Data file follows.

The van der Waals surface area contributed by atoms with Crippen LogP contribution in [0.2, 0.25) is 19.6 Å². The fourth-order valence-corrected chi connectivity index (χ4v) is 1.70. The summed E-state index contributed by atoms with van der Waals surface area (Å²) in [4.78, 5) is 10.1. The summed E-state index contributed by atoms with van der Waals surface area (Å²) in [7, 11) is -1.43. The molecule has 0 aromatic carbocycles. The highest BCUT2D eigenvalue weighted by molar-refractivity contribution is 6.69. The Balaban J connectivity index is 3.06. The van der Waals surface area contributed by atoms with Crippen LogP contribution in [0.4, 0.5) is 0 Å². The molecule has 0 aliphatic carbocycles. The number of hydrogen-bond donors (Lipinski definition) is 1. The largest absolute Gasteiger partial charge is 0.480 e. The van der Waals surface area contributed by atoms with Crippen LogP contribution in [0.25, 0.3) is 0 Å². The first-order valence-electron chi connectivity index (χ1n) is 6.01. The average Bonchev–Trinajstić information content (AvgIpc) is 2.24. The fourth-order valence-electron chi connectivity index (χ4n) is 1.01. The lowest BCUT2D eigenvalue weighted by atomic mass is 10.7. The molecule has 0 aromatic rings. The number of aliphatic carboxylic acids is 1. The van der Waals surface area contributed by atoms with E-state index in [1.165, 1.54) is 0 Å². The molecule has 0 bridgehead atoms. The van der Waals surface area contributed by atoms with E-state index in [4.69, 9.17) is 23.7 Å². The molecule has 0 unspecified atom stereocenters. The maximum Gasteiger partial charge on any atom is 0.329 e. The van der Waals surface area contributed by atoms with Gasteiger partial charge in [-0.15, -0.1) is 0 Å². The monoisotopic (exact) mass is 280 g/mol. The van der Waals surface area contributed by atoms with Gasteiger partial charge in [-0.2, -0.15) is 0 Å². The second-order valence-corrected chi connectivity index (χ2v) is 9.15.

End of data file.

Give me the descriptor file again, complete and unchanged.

The van der Waals surface area contributed by atoms with Crippen LogP contribution in [0.2, 0.25) is 19.6 Å². The fourth-order valence-corrected chi connectivity index (χ4v) is 1.70. The summed E-state index contributed by atoms with van der Waals surface area (Å²) in [4.78, 5) is 10.1. The summed E-state index contributed by atoms with van der Waals surface area (Å²) in [7, 11) is -1.43. The molecule has 0 aromatic carbocycles. The highest BCUT2D eigenvalue weighted by molar-refractivity contribution is 6.69. The Balaban J connectivity index is 3.06. The van der Waals surface area contributed by atoms with Crippen LogP contribution in [0.4, 0.5) is 0 Å². The molecule has 0 aliphatic carbocycles. The number of hydrogen-bond donors (Lipinski definition) is 1. The largest absolute Gasteiger partial charge is 0.480 e. The van der Waals surface area contributed by atoms with Crippen LogP contribution in [0.25, 0.3) is 0 Å². The first-order valence-electron chi connectivity index (χ1n) is 6.01. The average Bonchev–Trinajstić information content (AvgIpc) is 2.24. The fourth-order valence-electron chi connectivity index (χ4n) is 1.01. The lowest BCUT2D eigenvalue weighted by atomic mass is 10.7. The molecule has 0 aromatic rings. The number of aliphatic carboxylic acids is 1. The van der Waals surface area contributed by atoms with E-state index in [1.165, 1.54) is 0 Å². The molecule has 0 bridgehead atoms. The van der Waals surface area contributed by atoms with E-state index in [4.69, 9.17) is 23.7 Å². The molecule has 0 unspecified atom stereocenters. The maximum Gasteiger partial charge on any atom is 0.329 e. The van der Waals surface area contributed by atoms with Gasteiger partial charge in [-0.15, -0.1) is 0 Å². The monoisotopic (exact) mass is 280 g/mol. The van der Waals surface area contributed by atoms with Gasteiger partial charge in [-0.2, -0.15) is 0 Å². The second-order valence-corrected chi connectivity index (χ2v) is 9.15.